This fast-growing, hardy evergreen is the largest northeastern conifer, and its seeds, needles and bark provide food and shelter for a wide variety of wildlife. Young trees have a pyramidal form with spreading branches that curve upwards, and gray-green bark with lighter patches. As trees mature, spaces between the branches create layers and the overall shape of the tree becomes more oval. The bark transitions to reddish-brown with prominent scaly ridges and dark furrows. Soft, blue-green needles grow in bundles of five, differentiating the tree from 2- and 3-needled pines. Yellow male flowers and light-green female flowers appear in mid-spring. Female flowers become pinkish cones by summer that darken to green and then brown, dappled with silvery white spots as they mature. These 6” long, banana-shaped cones are popular as Christmas decorations, and white pines are widely used a Christmas tree. White pine grows naturally in dry, sandy, and rocky ridges and is a pioneer tree on abandoned or neglected sites. Works well in woodlands and large areas of the yard. Often incorporated into borders and screens. Highly valuable as windbreak. Growth can be controlled with pruning to create a tall hedge. Protect young saplings from deer browsing and rubbing. Due to its high flammability rating, it's best not sited next to buildings.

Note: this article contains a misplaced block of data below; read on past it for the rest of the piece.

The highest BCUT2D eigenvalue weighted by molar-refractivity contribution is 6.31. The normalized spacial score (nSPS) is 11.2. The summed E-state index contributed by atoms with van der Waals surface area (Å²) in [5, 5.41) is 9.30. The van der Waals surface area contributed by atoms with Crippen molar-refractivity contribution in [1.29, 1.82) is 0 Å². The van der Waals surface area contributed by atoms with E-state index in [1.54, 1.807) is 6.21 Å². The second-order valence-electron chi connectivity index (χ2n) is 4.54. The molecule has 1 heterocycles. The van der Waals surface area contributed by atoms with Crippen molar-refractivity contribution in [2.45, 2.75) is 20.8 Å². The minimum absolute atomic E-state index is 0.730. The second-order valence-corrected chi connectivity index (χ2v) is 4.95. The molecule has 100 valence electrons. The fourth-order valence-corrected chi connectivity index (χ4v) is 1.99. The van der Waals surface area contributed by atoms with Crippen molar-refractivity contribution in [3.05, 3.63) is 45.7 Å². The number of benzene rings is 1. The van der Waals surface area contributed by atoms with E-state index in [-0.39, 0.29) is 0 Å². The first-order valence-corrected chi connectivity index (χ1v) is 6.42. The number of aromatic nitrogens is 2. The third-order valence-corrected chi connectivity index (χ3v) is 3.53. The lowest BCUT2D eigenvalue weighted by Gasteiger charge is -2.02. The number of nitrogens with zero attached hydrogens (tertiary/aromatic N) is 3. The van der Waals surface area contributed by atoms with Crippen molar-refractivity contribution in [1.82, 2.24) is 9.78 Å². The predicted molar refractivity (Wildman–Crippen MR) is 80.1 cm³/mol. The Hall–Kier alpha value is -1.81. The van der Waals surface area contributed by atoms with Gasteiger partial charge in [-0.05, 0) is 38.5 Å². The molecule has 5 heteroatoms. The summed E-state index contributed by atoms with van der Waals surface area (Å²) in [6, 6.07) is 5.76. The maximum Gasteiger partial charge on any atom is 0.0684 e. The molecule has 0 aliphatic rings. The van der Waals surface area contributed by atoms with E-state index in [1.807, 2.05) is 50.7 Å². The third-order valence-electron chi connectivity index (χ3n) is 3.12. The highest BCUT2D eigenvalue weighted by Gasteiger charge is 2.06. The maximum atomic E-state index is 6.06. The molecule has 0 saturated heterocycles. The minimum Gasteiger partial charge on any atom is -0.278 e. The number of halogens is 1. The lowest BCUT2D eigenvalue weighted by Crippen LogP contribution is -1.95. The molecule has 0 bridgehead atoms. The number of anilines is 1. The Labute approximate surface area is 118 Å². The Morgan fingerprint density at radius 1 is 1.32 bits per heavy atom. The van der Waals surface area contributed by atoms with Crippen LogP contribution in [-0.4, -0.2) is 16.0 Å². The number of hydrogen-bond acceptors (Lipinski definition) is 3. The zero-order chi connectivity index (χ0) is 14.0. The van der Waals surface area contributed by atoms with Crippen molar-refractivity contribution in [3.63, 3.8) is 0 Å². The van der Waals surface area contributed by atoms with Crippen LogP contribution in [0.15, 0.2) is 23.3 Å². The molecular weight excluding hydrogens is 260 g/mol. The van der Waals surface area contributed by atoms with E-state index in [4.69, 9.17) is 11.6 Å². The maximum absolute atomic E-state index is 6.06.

Grows 50' to 80' tall with a 20-40' spread in the landscape, and up to 135' or more in the wild.
Needs at least 4 hours of sun.
Prefers moist, acidic, well-drained soils, but tolerates a wide variety of conditions. Intolerant to road salt, compacted clay soils, and poor drainage. Highly alkaline soil may cause chlorosis, or yellow needles and stunted growth.
The seeds are enjoyed by rabbits, red squirrels, and many songbirds. The bark is eaten by mammals such as beavers, porcupines, rabbits, and mice. Branches provide nesting sites for many birds, including bald eagles, woodpeckers, common grackles, mourning doves, chickadees, and nuthatches. In central Ohio, 184 species of Lepidoptera lay their eggs on pine trees, including the purple-crested slug moth, the eastern tailed blue butterfly, and one specialist that can only feed on pine or basswood: the tufted pine panthea moth.
Medicinal, Edible, and Other Uses:
Iroquois and Micmac tribes used the inner bark and resins to heal coughs, bronchitis, laryngitis, and congestion. Early settlers drank tea made from the needles, which are rich in vitamin C, to ward off disease. Modern herbalists still use white pine as a remedy for coughs and colds. The antibacterial resin may be used to treat wounds, burns, boils, sores, insect bites, and septic conditions.
Strips of the inner bark are considered a nutritious survival food, and may be dried and pounded into a flour for “bread.” New shoots of white pine can be peeled, boiled, and rolled in sugar.
The straight trunk of white pine was the preferred tree for the masts of sailing ships in the British Navy during colonial times. The wood’s light color, moderate softness, and straight grain make it a good choice for window frames and finish lumber.
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